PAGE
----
These bullets were fired or dropped by Confederate and Union forces, between 8:30 am and about 11:30 am on June 27, 1864. Part of Major General William T. Sherman's "Atlanta Campaign," the Battle of Kennesaw Mountain was one of the turning points of the Civil War as Sherman marched on Atlanta. There were approximately 3,000 Union and 1,000 Confederate casualties. In August, Sherman laid siege to Atlanta. On September 1st, CSA General John Bell Hood abandoned the city, setting fire to supply depots and 80 munitions boxcars resulting in the "Burning of Atlanta," immortalized in Margaret Mitchell's Gone with the Wind.
This musket ball still has remnants of the dried, chalky clay-like dirt it was found in. It was either fired from a smooth bore musket, or a rifle that fired round balls. This type of weapon had been in use since the 16th Century, and was not very accurate, hence the phrase, “Wait until you see the whites of their eyes!” first used in 1743 when Sir Andrew Agnew of Lochnaw warned his Regiment, the Royal Scots Fusiliers, not to fire until they could “see the white’s of their e’en.”
This lead projectile still has remnants of the dried, chalky clay-like dirt it was found in. It is a Minié ball (minie ball) and is a type of muzzle-loading, spin-stabilizing rifle bullet named after its co-developer, Claude Etienne Minié. It came to prominence in the Crimean War (1853 to 1856) but Minié-derived weapons became the most common firearm in the American Civil War due to their accuracy.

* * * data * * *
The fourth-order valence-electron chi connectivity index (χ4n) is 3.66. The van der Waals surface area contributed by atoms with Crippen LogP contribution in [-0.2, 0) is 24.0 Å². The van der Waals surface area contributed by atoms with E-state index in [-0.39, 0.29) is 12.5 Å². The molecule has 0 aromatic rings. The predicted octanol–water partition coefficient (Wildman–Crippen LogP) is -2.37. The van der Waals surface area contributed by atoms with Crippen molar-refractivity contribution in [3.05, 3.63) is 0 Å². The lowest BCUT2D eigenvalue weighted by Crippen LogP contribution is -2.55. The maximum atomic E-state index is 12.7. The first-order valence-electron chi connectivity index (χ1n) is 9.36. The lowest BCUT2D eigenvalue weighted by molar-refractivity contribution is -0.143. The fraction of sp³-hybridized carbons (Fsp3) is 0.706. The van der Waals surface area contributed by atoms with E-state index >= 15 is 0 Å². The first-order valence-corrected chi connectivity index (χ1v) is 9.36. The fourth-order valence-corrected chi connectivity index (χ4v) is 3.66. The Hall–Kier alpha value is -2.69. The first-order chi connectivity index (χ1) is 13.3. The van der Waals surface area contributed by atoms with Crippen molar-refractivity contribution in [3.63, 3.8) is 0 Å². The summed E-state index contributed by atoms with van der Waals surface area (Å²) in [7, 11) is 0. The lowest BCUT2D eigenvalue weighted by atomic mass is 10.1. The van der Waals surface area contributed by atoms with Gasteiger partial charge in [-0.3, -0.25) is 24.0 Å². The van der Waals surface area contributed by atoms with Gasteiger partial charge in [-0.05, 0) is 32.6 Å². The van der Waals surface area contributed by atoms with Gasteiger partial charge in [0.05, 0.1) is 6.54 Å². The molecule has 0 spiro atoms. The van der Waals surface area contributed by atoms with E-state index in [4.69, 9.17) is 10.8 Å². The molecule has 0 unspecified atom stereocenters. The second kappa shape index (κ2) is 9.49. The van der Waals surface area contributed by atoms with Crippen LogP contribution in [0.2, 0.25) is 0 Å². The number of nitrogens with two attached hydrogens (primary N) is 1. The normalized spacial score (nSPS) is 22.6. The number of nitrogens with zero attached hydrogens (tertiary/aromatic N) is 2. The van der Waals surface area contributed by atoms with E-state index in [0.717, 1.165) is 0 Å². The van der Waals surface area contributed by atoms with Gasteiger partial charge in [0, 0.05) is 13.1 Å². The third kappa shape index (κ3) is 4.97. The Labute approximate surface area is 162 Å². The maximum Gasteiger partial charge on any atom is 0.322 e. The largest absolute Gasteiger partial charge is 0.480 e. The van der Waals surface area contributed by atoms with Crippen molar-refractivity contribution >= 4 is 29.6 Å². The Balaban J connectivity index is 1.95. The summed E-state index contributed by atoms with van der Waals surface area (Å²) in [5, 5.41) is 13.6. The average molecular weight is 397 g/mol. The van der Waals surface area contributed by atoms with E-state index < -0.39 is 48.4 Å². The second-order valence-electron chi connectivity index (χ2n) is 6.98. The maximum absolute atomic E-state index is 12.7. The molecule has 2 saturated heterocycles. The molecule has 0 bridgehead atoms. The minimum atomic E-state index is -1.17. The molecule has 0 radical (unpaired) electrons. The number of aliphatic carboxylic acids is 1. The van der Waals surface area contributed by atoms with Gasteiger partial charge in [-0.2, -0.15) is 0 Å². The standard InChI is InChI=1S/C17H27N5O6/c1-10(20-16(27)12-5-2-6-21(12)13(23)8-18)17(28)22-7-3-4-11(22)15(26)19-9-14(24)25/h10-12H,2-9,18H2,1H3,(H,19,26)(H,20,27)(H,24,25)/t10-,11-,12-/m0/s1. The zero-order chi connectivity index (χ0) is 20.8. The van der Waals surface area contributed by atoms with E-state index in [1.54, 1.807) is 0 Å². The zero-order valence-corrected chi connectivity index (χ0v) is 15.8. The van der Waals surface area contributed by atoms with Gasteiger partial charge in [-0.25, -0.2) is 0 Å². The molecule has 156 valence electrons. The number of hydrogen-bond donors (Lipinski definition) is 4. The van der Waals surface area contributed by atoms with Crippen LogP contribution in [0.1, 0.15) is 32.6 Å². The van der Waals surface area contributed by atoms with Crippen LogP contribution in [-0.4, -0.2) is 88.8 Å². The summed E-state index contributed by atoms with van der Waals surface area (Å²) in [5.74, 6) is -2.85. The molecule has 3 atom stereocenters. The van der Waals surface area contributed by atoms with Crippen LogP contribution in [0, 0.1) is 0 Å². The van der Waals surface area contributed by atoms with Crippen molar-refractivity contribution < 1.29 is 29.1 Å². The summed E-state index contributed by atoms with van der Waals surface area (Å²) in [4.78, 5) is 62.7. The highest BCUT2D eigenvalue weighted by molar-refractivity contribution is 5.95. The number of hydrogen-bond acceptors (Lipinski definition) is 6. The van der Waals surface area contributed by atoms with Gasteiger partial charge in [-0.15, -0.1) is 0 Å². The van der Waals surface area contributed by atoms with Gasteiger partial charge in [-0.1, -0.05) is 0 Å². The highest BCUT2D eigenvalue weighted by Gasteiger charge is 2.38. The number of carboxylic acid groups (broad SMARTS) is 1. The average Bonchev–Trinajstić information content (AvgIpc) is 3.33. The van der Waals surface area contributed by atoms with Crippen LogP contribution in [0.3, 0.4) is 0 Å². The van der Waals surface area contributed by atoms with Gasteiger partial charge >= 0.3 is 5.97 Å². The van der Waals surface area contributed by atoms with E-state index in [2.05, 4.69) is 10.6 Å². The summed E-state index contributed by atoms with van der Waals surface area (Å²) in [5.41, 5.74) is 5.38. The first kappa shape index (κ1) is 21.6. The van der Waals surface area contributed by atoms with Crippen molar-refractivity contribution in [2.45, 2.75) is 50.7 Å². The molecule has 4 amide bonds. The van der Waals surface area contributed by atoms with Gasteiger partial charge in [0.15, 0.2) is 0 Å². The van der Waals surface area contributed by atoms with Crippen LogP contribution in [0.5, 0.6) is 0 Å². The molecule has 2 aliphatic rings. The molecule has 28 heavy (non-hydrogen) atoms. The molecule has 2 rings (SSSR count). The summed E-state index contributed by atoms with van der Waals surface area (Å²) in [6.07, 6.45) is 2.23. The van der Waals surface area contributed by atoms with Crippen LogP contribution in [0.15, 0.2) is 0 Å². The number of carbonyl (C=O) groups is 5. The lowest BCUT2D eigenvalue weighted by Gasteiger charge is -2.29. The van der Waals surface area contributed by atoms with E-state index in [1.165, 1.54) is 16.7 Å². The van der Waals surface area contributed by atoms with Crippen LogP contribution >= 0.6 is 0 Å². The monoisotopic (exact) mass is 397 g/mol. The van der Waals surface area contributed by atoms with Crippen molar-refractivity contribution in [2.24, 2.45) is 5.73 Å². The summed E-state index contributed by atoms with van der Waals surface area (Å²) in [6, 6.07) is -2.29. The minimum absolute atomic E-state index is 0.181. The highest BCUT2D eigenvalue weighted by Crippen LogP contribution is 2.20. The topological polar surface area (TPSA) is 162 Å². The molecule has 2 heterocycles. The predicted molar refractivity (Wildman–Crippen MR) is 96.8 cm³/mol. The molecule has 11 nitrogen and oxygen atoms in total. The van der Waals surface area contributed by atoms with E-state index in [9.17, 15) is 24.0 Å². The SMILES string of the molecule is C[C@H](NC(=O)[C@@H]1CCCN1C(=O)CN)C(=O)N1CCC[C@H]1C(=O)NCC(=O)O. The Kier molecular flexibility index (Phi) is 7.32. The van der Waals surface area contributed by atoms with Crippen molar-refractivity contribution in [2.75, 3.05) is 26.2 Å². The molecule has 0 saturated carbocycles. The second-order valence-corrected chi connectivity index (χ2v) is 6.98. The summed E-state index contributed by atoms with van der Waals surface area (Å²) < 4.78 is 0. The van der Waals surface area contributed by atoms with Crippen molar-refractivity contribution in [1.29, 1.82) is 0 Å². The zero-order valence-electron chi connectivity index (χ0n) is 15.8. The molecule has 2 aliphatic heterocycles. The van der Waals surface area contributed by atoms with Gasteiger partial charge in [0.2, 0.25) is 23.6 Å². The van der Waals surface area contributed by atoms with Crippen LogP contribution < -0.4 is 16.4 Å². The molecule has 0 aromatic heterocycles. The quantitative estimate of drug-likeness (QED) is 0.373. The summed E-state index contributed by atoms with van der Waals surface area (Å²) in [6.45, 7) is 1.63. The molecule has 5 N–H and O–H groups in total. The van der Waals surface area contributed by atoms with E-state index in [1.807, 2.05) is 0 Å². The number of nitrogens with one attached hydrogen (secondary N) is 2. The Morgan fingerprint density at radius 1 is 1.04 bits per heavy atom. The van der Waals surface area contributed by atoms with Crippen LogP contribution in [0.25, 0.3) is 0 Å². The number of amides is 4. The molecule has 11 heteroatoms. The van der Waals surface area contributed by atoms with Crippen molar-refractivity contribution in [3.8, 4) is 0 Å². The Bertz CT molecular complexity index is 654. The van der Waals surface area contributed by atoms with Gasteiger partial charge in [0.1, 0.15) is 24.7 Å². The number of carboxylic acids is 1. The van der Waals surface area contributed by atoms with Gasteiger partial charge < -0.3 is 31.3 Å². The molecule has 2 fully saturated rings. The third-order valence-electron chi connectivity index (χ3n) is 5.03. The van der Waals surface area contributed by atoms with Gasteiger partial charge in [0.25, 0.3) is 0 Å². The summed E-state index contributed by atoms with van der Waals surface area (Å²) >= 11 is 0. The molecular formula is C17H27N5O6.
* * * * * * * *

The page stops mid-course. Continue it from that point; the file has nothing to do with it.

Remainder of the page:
The bore of this new rifle had grooves (“rifling”) in it which slowly twisted as they went from the back to the front of the weapon. The back of the bullet had a conical base with three rings which expanded when the gun powder was ignited. The base then filled into the barrel’s rifling which gave the projectile a spin, thus making it much more accurate. The adoption of this ammunition allowed soldiers to reload their rifled muskets faster and fire them more accurately. This increased the lethality of weapons used on the battlefield and effectively rendered conventional line infantry tactics obsolete.